After much pick-ax, shovel, and screening work, about 450 plants are finally in grow bags or large pots.
There are another 120 or so plants that I would really like to get in grow bags, but I’m afraid I’ve pretty well run out of time (and perhaps patience and energy?)
Here is an example of the stark contrast of two plants of the same variety that were the same size 15 days earlier:
The fortunate one I potted up into the 7-gallon grow bag at just the right time, the other is stuck in the confined space of a 6″ pot, about 0.8 gallon.
There as been almost zero fruit set over the past few weeks, particularly among the giant tomatoes in the 20-gallon pots. Hundreds, perhaps thousands of blossoms have formed, opened, produced no pollen, then withered and died. It’s been rare to observe any pollinators at all. For the past several weeks, I’ve been spending about an hour every morning with an electric toothbrush and black plastic spoon, attempting to assess whether the the tomatoes are even producing pollen and pollinate blossoms whenever pollen does appear.
On most mornings, maybe 1 in 100 blossoms produces any pollen. The plants are covered with dead and dying blossoms. Here is the remnant of the promising megabloom on Epstein’s Potato Leaf which was profiled in the June, 2020 blog post:
For the most part, only the tiny-fruited varieties have been setting fruit. Most disappointing of all is the variety Domingo. I have 8 healthy vines growing, including one from a seed from the 9.65 lb. world record. Among these 8 vines, only one blossom has set fruit, and that wasn’t even a megabloom.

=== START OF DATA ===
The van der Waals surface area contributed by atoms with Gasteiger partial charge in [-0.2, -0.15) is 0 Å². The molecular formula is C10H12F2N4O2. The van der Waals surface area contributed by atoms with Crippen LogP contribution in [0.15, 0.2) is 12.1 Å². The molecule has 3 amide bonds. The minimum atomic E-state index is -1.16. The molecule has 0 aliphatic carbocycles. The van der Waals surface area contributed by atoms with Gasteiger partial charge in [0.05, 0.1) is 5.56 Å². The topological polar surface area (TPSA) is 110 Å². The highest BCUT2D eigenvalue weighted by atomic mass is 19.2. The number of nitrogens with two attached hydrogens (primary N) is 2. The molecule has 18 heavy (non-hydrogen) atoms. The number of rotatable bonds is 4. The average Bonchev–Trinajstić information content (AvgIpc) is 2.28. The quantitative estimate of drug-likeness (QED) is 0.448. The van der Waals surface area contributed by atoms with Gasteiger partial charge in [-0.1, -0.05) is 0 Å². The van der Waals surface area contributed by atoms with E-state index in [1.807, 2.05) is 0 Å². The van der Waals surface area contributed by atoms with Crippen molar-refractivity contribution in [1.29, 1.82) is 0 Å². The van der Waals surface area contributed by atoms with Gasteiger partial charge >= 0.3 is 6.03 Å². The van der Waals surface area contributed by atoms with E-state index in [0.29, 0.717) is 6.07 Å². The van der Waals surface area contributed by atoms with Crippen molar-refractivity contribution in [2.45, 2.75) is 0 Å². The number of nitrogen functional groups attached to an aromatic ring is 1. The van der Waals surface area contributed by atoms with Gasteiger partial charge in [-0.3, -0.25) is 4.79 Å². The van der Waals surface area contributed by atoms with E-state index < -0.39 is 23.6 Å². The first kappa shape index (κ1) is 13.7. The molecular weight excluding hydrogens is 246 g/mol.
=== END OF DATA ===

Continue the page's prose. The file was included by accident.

What’s going on? Some possibilities –
1. Temperature – Some growers suggest that daytime temperatures above 86° will result in poor pollen production. The high temperature for 37 of the past 45 days has been between 86-100°. Nighttime temperatures have all been well below that 75° threshhold. During this same 45 day period, nighttime lows have been between 30 and 68°
2. Humidity – Tomatoes do best with moderate humidity. It has been extremely dry during this time period, with only one significant rainshower (<0.1″) and a couple of light sprinkles.
3. No pollinators – zero honeybees seen, a rare bumblebee, an occasional mason bee or fly or other native pollintor. Maybe the Western Kingbirds are eating the pollinators? There are dozens of House Sparrows and House Finches in the area, but they are only insectivorous secondarily.
4. Ultraviolet radiation – I’ve not read about this, just a hypothesis. Maybe the increase of UV-B (280-315 nm) rays at this higher elevation negatively affects pollen production? At 6,200′ elevation, UV-B radiation is about 25% higher than at sea level.
5. West Flower Thrips (Frankliniella occidentalis) – When attempting to find pollen, I almost invariably dislodge at least one and up to 20 thrips per blossom. Perhaps they are eating the pollen before the flowers even open?
6. Nutrition – Perhaps not enough phosphorous? I’ve collected soil samples but have not yet submitted them for analysis. Is a big bag of bone meal in order?